NASA has shared images of the Moon shining brighter than the Sun. The Moon appeared to shine brighter in gamma rays as captured by the space agency’s Fermi Gamma-ray Space Telescope. Moon is seen in gamma rays with energies over 31 million electron volts, which is tens of millions of times that of visible light are not visible to naked eyes.
The latest series of images by NASA captured over a span of two to 128 months, show a notable glow centered at the position of the Moon in the sky, thanks to cosmic rays that constantly interact with the lunar surface to produce gamma rays. The places where there is a greater number of gamma rays, the glow is brighter.
“Each 5-by-5-degree image is centered on the Moon and shows gamma rays with energies above 31 million electron volts, or tens of millions of times that of visible light. At these energies, the Moon is actually brighter than the Sun,” NASA said in a press release.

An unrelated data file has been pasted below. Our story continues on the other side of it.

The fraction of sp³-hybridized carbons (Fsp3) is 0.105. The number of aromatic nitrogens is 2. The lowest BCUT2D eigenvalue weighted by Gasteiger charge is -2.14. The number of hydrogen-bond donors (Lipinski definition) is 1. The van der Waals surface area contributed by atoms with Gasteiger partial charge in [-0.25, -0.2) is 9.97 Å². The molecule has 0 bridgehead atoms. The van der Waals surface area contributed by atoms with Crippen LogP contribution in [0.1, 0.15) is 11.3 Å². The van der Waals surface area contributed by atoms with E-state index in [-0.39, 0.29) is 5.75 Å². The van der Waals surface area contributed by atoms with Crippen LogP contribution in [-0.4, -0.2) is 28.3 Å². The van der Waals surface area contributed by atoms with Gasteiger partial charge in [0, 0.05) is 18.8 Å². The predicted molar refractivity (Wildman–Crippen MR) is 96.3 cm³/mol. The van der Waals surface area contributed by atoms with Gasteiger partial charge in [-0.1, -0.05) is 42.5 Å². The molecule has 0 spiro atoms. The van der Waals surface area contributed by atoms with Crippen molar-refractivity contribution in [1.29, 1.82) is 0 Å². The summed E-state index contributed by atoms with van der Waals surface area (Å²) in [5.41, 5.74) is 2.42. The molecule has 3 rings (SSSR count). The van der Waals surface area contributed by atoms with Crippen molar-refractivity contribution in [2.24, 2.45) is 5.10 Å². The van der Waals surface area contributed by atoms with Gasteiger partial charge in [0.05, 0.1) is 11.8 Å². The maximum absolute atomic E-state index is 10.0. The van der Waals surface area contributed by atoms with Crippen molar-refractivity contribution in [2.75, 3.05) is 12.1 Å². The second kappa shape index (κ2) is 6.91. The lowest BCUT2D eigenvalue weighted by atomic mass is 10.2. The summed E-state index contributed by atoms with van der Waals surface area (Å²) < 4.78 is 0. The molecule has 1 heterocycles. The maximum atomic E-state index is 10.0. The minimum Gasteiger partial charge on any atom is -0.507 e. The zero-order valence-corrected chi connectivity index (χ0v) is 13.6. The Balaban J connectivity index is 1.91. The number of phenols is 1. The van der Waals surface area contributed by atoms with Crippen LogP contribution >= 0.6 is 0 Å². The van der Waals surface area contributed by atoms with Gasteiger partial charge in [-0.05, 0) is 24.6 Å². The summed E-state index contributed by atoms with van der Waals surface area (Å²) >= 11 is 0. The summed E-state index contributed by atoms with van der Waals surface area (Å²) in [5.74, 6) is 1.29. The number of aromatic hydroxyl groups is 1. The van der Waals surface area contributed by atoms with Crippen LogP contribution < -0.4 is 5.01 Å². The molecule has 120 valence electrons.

Mario Nicola Mazziotta and Francesco Loparco of Italy’s National Institute of Nuclear Physics in Bari observed that the Moon seen at such high energies would always look full and never go through its monthly cycle of phases. However, the brightness of gamma rays does change over time.
The study of high-energy gamma radiation on Moon is crucial given the astronauts, which will be a part of NASA’s first Artemis lunar mission will need protection from the cosmic rays. For those unaware, NASA’s Artemis lunar mission is aimed at taking astronauts back to the Moon by 2024, and further on to Mars in the distant future.